Here’s how Zero: 2016 cities in Oklahoma changed and saved lives in 2015.

OKLAHOMA CITY

Forty nonprofits, including the Homeless Alliance, private businesses and government agencies comprise the unique Zero: 2016 campaign dubbed “Journey Home OKC.”

In January of 2015, 214 Oklahoma City residents were counted as chronically homeless, and 125 veterans were on the streets. By the end of 2015, Journey Home OKC agencies had housed 129 people experiencing chronic homelessness, and 262 veterans — more than doubling the number of veterans counted in January 2015.

This progress was made in part by the Homeless Alliance opening its new 20-unit WestTown Apartments housing center located at the nonprofit’s WestTown Resource Center. Another important 2015 milestone was United Way of Central Oklahoma investing $1.2 million to support a collaboration between the Association and The Homeless Alliance, among other United Way agencies. The funding will help our organizations work together to implement Pathways, a specialty case management system. This United Way funding also helps pave the way for the Association to expand the Association’s housing programs into Oklahoma City.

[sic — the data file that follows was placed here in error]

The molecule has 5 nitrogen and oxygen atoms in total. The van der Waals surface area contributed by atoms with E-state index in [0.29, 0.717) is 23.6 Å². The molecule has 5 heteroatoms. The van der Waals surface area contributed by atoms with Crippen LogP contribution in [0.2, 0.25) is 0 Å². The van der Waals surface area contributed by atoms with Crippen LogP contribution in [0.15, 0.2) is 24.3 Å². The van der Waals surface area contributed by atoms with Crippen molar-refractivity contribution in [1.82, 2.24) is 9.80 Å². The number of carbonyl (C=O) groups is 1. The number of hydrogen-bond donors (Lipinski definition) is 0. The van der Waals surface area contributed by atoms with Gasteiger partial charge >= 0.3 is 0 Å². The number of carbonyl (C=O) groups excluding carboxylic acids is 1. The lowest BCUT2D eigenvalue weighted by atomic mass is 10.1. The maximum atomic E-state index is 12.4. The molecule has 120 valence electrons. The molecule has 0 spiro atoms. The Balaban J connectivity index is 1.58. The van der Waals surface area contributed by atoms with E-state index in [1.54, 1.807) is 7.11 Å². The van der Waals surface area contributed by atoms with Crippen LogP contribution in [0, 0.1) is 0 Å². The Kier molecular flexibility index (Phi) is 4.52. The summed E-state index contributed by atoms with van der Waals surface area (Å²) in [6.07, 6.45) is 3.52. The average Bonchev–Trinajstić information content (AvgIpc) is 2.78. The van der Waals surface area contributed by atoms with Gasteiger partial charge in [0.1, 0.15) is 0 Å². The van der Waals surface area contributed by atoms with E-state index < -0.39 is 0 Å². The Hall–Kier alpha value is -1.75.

Click here to learn more about Journey Home OKC

TULSA

A Way Home for Tulsa led the way in 2015 for the Zero: 2016 Tulsa initiative that includes 23 Tulsa-area agencies — including the Association — working to prevent and end veteran and chronic homelessness.

Tulsa was on track to providing safe and affordable housing for 289 veterans in Tulsa by the end of 2015. As of November, Tulsa had housed 270 of those 290 veterans. So did Tulsa meet its 2015 goal?

In case you missed the celebration last week, Tulsa didn’t just meet its goal of housing 289 veterans, it surpassed it by 10 veterans who are  now “chronically housed,” as they said at the press conference.

As for ending chronic homelessness? Tulsa housed 78 of the 89 of its most vulnerable citizens. That means Tulsa needs to house 11 more people to end chronic homelessness.